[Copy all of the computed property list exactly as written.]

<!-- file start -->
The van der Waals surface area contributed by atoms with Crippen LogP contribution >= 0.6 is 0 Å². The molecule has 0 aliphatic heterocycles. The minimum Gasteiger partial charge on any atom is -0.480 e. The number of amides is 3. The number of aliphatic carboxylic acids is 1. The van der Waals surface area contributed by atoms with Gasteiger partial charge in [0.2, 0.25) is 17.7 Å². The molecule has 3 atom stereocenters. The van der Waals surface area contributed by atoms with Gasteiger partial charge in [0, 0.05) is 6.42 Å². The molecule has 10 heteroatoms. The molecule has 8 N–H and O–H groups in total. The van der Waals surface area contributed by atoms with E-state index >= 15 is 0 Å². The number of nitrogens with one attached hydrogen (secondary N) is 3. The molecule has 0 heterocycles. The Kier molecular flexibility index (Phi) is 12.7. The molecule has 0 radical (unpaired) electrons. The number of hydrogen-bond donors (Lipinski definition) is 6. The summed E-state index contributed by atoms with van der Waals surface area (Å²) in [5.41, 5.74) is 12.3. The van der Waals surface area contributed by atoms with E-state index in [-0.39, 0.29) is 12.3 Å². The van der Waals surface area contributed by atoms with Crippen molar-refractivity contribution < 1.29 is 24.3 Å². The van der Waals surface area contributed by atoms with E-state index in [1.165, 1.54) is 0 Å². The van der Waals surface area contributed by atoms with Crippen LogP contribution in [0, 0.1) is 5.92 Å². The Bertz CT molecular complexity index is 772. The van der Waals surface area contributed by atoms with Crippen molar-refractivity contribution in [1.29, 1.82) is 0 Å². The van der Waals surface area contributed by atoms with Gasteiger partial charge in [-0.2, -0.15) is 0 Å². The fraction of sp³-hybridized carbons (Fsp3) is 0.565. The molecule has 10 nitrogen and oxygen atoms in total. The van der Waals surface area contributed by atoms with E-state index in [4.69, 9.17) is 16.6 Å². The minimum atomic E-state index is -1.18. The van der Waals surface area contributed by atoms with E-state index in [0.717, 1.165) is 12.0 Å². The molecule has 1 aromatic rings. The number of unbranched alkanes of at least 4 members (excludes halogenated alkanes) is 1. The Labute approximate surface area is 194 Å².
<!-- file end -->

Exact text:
The van der Waals surface area contributed by atoms with Crippen LogP contribution >= 0.6 is 0 Å². The molecule has 0 aliphatic heterocycles. The minimum Gasteiger partial charge on any atom is -0.480 e. The number of amides is 3. The number of aliphatic carboxylic acids is 1. The van der Waals surface area contributed by atoms with Gasteiger partial charge in [0.2, 0.25) is 17.7 Å². The molecule has 3 atom stereocenters. The van der Waals surface area contributed by atoms with Gasteiger partial charge in [0, 0.05) is 6.42 Å². The molecule has 10 heteroatoms. The molecule has 8 N–H and O–H groups in total. The van der Waals surface area contributed by atoms with E-state index >= 15 is 0 Å². The number of nitrogens with one attached hydrogen (secondary N) is 3. The molecule has 0 heterocycles. The Kier molecular flexibility index (Phi) is 12.7. The molecule has 0 radical (unpaired) electrons. The number of hydrogen-bond donors (Lipinski definition) is 6. The summed E-state index contributed by atoms with van der Waals surface area (Å²) in [5.41, 5.74) is 12.3. The van der Waals surface area contributed by atoms with E-state index in [-0.39, 0.29) is 12.3 Å². The van der Waals surface area contributed by atoms with Crippen molar-refractivity contribution < 1.29 is 24.3 Å². The van der Waals surface area contributed by atoms with E-state index in [1.165, 1.54) is 0 Å². The van der Waals surface area contributed by atoms with Crippen LogP contribution in [0, 0.1) is 5.92 Å². The Bertz CT molecular complexity index is 772. The van der Waals surface area contributed by atoms with Crippen molar-refractivity contribution in [1.29, 1.82) is 0 Å². The van der Waals surface area contributed by atoms with Gasteiger partial charge in [-0.2, -0.15) is 0 Å². The fraction of sp³-hybridized carbons (Fsp3) is 0.565. The molecule has 10 nitrogen and oxygen atoms in total. The van der Waals surface area contributed by atoms with E-state index in [4.69, 9.17) is 16.6 Å². The minimum atomic E-state index is -1.18. The van der Waals surface area contributed by atoms with E-state index in [0.717, 1.165) is 12.0 Å². The molecule has 1 aromatic rings. The number of unbranched alkanes of at least 4 members (excludes halogenated alkanes) is 1. The Labute approximate surface area is 194 Å².